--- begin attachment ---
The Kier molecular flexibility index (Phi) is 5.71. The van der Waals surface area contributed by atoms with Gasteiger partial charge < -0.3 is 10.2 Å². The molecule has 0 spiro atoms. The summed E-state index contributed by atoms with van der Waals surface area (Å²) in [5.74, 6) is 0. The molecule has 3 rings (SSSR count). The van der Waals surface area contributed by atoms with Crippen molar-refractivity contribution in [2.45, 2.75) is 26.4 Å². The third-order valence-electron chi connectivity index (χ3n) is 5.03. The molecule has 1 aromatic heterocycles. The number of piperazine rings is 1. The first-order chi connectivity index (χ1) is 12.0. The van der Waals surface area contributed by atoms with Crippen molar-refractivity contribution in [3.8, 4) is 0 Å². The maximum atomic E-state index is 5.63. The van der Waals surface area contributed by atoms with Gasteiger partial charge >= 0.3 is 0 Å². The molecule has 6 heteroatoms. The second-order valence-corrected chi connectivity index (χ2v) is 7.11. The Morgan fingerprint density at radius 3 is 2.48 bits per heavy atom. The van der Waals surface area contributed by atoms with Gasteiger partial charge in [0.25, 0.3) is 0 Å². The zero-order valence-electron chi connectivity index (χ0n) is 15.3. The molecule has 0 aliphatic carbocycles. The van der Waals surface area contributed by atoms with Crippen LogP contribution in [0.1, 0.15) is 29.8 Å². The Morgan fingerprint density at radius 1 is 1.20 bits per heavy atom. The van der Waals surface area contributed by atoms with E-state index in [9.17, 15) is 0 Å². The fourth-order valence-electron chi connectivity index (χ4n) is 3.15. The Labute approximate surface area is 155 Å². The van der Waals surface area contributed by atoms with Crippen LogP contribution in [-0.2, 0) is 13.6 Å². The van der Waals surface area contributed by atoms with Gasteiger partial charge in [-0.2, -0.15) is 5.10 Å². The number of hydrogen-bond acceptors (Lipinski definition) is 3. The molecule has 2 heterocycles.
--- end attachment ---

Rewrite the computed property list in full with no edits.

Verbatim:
The Kier molecular flexibility index (Phi) is 5.71. The van der Waals surface area contributed by atoms with Gasteiger partial charge < -0.3 is 10.2 Å². The molecule has 0 spiro atoms. The summed E-state index contributed by atoms with van der Waals surface area (Å²) in [5.74, 6) is 0. The molecule has 3 rings (SSSR count). The van der Waals surface area contributed by atoms with Crippen molar-refractivity contribution in [2.45, 2.75) is 26.4 Å². The third-order valence-electron chi connectivity index (χ3n) is 5.03. The molecule has 1 aromatic heterocycles. The number of piperazine rings is 1. The first-order chi connectivity index (χ1) is 12.0. The van der Waals surface area contributed by atoms with Crippen molar-refractivity contribution in [3.8, 4) is 0 Å². The maximum atomic E-state index is 5.63. The van der Waals surface area contributed by atoms with Gasteiger partial charge >= 0.3 is 0 Å². The molecule has 6 heteroatoms. The second-order valence-corrected chi connectivity index (χ2v) is 7.11. The Morgan fingerprint density at radius 3 is 2.48 bits per heavy atom. The van der Waals surface area contributed by atoms with Gasteiger partial charge in [0.25, 0.3) is 0 Å². The zero-order valence-electron chi connectivity index (χ0n) is 15.3. The molecule has 0 aliphatic carbocycles. The van der Waals surface area contributed by atoms with Crippen LogP contribution in [0.1, 0.15) is 29.8 Å². The Morgan fingerprint density at radius 1 is 1.20 bits per heavy atom. The van der Waals surface area contributed by atoms with E-state index in [9.17, 15) is 0 Å². The fourth-order valence-electron chi connectivity index (χ4n) is 3.15. The Labute approximate surface area is 155 Å². The van der Waals surface area contributed by atoms with Crippen LogP contribution in [-0.2, 0) is 13.6 Å². The van der Waals surface area contributed by atoms with Gasteiger partial charge in [-0.2, -0.15) is 5.10 Å². The number of hydrogen-bond acceptors (Lipinski definition) is 3. The molecule has 2 heterocycles.